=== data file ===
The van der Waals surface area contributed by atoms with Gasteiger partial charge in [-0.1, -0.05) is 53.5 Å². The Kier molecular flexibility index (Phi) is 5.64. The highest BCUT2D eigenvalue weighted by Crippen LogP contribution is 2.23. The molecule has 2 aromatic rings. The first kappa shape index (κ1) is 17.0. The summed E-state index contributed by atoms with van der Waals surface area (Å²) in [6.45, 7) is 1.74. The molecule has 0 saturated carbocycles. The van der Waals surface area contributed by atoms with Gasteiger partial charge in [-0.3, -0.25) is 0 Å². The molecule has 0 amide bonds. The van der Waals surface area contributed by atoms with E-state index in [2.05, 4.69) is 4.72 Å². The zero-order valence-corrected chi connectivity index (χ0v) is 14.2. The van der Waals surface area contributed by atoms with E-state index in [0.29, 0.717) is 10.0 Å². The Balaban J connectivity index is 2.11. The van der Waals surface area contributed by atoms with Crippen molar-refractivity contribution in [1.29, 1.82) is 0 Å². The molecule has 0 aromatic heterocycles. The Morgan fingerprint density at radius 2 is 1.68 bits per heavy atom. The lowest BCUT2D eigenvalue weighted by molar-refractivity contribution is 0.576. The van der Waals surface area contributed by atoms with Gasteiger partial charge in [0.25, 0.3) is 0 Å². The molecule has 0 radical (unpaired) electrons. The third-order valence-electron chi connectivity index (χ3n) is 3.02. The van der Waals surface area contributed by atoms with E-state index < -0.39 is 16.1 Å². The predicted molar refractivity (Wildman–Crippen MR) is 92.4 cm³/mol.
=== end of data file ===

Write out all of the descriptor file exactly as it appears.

The van der Waals surface area contributed by atoms with Gasteiger partial charge in [-0.1, -0.05) is 53.5 Å². The Kier molecular flexibility index (Phi) is 5.64. The highest BCUT2D eigenvalue weighted by Crippen LogP contribution is 2.23. The molecule has 2 aromatic rings. The first kappa shape index (κ1) is 17.0. The summed E-state index contributed by atoms with van der Waals surface area (Å²) in [6.45, 7) is 1.74. The molecule has 0 saturated carbocycles. The van der Waals surface area contributed by atoms with Gasteiger partial charge in [-0.3, -0.25) is 0 Å². The molecule has 0 amide bonds. The van der Waals surface area contributed by atoms with E-state index in [2.05, 4.69) is 4.72 Å². The zero-order valence-corrected chi connectivity index (χ0v) is 14.2. The van der Waals surface area contributed by atoms with E-state index in [0.29, 0.717) is 10.0 Å². The Balaban J connectivity index is 2.11. The van der Waals surface area contributed by atoms with Crippen molar-refractivity contribution in [1.29, 1.82) is 0 Å². The molecule has 0 aromatic heterocycles. The Morgan fingerprint density at radius 2 is 1.68 bits per heavy atom. The lowest BCUT2D eigenvalue weighted by molar-refractivity contribution is 0.576. The van der Waals surface area contributed by atoms with Gasteiger partial charge in [0.25, 0.3) is 0 Å². The molecule has 0 radical (unpaired) electrons. The third-order valence-electron chi connectivity index (χ3n) is 3.02. The van der Waals surface area contributed by atoms with E-state index < -0.39 is 16.1 Å². The predicted molar refractivity (Wildman–Crippen MR) is 92.4 cm³/mol.